Fortunately, there are developments in this democratic society that counteract these trends. Notable among them are the societies of patients afflicted with various chronic diseases that have sprung up and are dedicating themselves to guidance and information for their fellow sufferers and for the support and stimulation of medical research. Among the earliest was the mental-hygiene movement, founded by a former patient with mental disease. Then came the National Foundation for Infantile Paralysis, the tuberculosis societies, the American Epilepsy League, the National Association to Control Epilepsy, the American Cancer Society, The American Heart Association, "Alcoholics Anonymous" and, most recently the National Multiple Sclerosis Society. All these societies, which are coordinated with special medical societies and which received inspiration and guidance from outstanding physicians, are having an extremely wholesome effect in introducing fresh motivating power into the ivory towers of academic medicine. It is indeed interesting and an assertion of democratic vitality that these societies are activated by and for people suffering from illnesses who, under certain dictatorships, would have been slated for euthanasia.

It is thus that these new societies have taken over one of the ancient functions of medicine—namely, to give hope to the patient and to relieve his relatives. These societies need the whole-hearted support of the medical profession. Unfortunately, this support is by no means yet unanimous. A distinguished physician, investigator and teacher at an outstanding university recently told me that he was opposed to these special societies and clinics because they had nothing to offer to the patient. It would be better to wait until someone made a discovery accidentally and then start clinics. It is my opinion, however, that one cannot wait for that. The stimulus supplied by these societies is necessary to give stimulus both to public demand and to academic medicine, which at times grows stale and unproductive even in its most outstanding centers, and whose existence did nothing to prevent the executioner from having logic on his side in Germany.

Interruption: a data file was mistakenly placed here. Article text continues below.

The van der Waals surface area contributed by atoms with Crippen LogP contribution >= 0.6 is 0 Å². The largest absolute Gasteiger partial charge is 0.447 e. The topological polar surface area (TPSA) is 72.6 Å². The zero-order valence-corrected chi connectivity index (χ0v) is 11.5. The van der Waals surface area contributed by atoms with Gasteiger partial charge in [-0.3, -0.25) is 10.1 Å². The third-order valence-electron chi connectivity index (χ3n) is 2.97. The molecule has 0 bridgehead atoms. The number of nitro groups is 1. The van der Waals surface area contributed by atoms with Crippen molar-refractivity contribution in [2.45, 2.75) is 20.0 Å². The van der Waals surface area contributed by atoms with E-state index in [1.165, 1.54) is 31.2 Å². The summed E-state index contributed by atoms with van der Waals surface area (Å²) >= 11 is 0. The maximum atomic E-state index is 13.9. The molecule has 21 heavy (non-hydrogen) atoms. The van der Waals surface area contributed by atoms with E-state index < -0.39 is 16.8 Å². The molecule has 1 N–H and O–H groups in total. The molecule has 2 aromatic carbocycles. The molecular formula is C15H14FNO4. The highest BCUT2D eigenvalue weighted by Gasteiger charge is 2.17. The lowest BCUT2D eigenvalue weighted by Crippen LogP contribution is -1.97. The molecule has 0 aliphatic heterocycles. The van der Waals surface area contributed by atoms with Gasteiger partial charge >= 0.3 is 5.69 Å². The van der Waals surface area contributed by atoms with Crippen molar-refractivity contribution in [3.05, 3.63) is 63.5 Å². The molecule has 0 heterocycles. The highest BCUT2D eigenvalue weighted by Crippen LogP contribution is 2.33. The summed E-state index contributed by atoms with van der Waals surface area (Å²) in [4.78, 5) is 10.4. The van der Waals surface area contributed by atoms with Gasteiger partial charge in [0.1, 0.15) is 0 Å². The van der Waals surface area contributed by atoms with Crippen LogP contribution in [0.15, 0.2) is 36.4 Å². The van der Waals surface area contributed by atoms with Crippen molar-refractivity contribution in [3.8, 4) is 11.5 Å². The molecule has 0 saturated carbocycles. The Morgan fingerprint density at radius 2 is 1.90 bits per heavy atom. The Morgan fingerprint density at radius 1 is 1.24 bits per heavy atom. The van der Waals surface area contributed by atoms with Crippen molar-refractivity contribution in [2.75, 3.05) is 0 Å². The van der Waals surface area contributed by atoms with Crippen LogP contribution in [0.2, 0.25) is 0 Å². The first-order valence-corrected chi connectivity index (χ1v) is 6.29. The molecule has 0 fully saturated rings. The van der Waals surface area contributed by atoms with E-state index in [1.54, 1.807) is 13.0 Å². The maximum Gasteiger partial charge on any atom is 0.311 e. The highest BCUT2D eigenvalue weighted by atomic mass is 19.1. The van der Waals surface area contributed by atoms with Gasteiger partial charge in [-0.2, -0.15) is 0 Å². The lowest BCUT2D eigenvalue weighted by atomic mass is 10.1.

Another element of this free democratic society and enterprise that has been a stimulus to new developments is the pharmaceutical industry, which, with great vision, has invested considerable effort in the sponsorship of new research.

Dictatorships can be indeed defined as systems in which there is a prevalence of thinking in destructive rather than in ameliorative terms in dealing with social problems. The ease with which destruction of life is advocated for those considered either socially useless or socially disturbing instead of educational or ameliorative measures may be the first danger sign of loss of creative liberty in thinking, which is the hallmark of democratic society. All destructiveness ultimately leads to self-destruction; the fate of the SS and of Nazi Germany is an eloquent example. The destructive principle, once unleased, is bound to engulf the whole personality and to occupy all its relationships. Destructive urges and destructive concepts arising therefrom cannot remain limited or focused upon one subject or several subjects alone, but must inevitable spread and be directed against one's entire surrounding world, including one's own group and ultimately the self. The ameliorative point of view maintained in relation to all others is the only real means of self-preservation.

A most important need in this country is for the development of active and alert hospital centers for the treatment of chronic illnesses. They must have active staffs similar to those of the hospitals for acute illnesses, and these hospitals must be fundamentally different from the custodial repositories for derelicts, of which there are too many in existence today. Only thus can one give the right answer to divine scrutiny: Yes, we are our brothers' keepers. 433 Marlborough Street


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(This article was taken from the July 14, 1949, issue of "The New England Journal of Medicine.")